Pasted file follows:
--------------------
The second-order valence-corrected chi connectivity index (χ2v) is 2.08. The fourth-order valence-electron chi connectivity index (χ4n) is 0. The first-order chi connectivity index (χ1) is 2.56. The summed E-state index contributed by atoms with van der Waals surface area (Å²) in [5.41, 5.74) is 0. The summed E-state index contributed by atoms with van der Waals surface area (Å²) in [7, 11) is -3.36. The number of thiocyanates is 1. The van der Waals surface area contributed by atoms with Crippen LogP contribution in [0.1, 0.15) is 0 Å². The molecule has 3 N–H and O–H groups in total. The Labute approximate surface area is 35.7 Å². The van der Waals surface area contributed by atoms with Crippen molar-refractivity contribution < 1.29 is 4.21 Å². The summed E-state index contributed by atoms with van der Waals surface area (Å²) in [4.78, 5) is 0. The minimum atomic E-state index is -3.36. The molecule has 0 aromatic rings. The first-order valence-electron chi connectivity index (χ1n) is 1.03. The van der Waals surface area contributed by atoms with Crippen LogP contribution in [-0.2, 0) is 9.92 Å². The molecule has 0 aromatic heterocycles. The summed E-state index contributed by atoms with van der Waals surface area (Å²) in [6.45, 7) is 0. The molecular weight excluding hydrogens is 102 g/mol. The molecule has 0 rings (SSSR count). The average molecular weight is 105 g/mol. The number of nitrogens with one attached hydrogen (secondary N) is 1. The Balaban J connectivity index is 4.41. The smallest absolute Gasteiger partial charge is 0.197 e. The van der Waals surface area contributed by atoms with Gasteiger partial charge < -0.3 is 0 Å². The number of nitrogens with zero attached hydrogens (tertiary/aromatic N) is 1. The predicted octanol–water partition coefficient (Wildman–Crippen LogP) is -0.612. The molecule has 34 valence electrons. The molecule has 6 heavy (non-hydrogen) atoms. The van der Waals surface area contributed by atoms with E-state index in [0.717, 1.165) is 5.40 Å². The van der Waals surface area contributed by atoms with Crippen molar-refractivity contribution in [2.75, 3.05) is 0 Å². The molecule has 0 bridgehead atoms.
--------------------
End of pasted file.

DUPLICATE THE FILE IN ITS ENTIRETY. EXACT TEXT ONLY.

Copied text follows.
The second-order valence-corrected chi connectivity index (χ2v) is 2.08. The fourth-order valence-electron chi connectivity index (χ4n) is 0. The first-order chi connectivity index (χ1) is 2.56. The summed E-state index contributed by atoms with van der Waals surface area (Å²) in [5.41, 5.74) is 0. The summed E-state index contributed by atoms with van der Waals surface area (Å²) in [7, 11) is -3.36. The number of thiocyanates is 1. The van der Waals surface area contributed by atoms with Crippen LogP contribution in [0.1, 0.15) is 0 Å². The molecule has 3 N–H and O–H groups in total. The Labute approximate surface area is 35.7 Å². The van der Waals surface area contributed by atoms with Crippen molar-refractivity contribution < 1.29 is 4.21 Å². The summed E-state index contributed by atoms with van der Waals surface area (Å²) in [4.78, 5) is 0. The minimum atomic E-state index is -3.36. The molecule has 0 aromatic rings. The first-order valence-electron chi connectivity index (χ1n) is 1.03. The van der Waals surface area contributed by atoms with Crippen LogP contribution in [-0.2, 0) is 9.92 Å². The molecule has 0 aromatic heterocycles. The summed E-state index contributed by atoms with van der Waals surface area (Å²) in [6.45, 7) is 0. The molecular weight excluding hydrogens is 102 g/mol. The molecule has 0 rings (SSSR count). The average molecular weight is 105 g/mol. The number of nitrogens with one attached hydrogen (secondary N) is 1. The Balaban J connectivity index is 4.41. The smallest absolute Gasteiger partial charge is 0.197 e. The van der Waals surface area contributed by atoms with Gasteiger partial charge < -0.3 is 0 Å². The number of nitrogens with zero attached hydrogens (tertiary/aromatic N) is 1. The predicted octanol–water partition coefficient (Wildman–Crippen LogP) is -0.612. The molecule has 34 valence electrons. The molecule has 6 heavy (non-hydrogen) atoms. The van der Waals surface area contributed by atoms with E-state index in [0.717, 1.165) is 5.40 Å². The van der Waals surface area contributed by atoms with Crippen molar-refractivity contribution in [2.75, 3.05) is 0 Å². The molecule has 0 bridgehead atoms.